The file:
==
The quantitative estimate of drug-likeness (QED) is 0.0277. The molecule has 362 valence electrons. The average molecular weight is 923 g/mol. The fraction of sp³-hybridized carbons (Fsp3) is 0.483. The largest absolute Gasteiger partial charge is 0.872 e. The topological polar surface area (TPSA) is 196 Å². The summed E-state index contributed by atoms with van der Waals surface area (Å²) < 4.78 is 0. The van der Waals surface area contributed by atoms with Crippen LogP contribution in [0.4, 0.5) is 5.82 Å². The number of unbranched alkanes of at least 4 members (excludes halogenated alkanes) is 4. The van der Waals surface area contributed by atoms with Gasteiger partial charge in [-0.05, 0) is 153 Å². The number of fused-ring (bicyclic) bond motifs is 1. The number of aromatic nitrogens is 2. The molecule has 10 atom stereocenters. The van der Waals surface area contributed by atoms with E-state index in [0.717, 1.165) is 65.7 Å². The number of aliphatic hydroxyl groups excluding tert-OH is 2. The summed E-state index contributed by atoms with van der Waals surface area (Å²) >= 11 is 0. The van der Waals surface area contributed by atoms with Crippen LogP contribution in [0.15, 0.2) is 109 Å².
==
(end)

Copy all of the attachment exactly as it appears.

The quantitative estimate of drug-likeness (QED) is 0.0277. The molecule has 362 valence electrons. The average molecular weight is 923 g/mol. The fraction of sp³-hybridized carbons (Fsp3) is 0.483. The largest absolute Gasteiger partial charge is 0.872 e. The topological polar surface area (TPSA) is 196 Å². The summed E-state index contributed by atoms with van der Waals surface area (Å²) < 4.78 is 0. The van der Waals surface area contributed by atoms with Crippen LogP contribution in [0.4, 0.5) is 5.82 Å². The number of unbranched alkanes of at least 4 members (excludes halogenated alkanes) is 4. The van der Waals surface area contributed by atoms with Gasteiger partial charge in [-0.05, 0) is 153 Å². The number of fused-ring (bicyclic) bond motifs is 1. The number of aromatic nitrogens is 2. The molecule has 10 atom stereocenters. The van der Waals surface area contributed by atoms with E-state index in [0.717, 1.165) is 65.7 Å². The number of aliphatic hydroxyl groups excluding tert-OH is 2. The summed E-state index contributed by atoms with van der Waals surface area (Å²) >= 11 is 0. The van der Waals surface area contributed by atoms with Crippen LogP contribution in [0.15, 0.2) is 109 Å².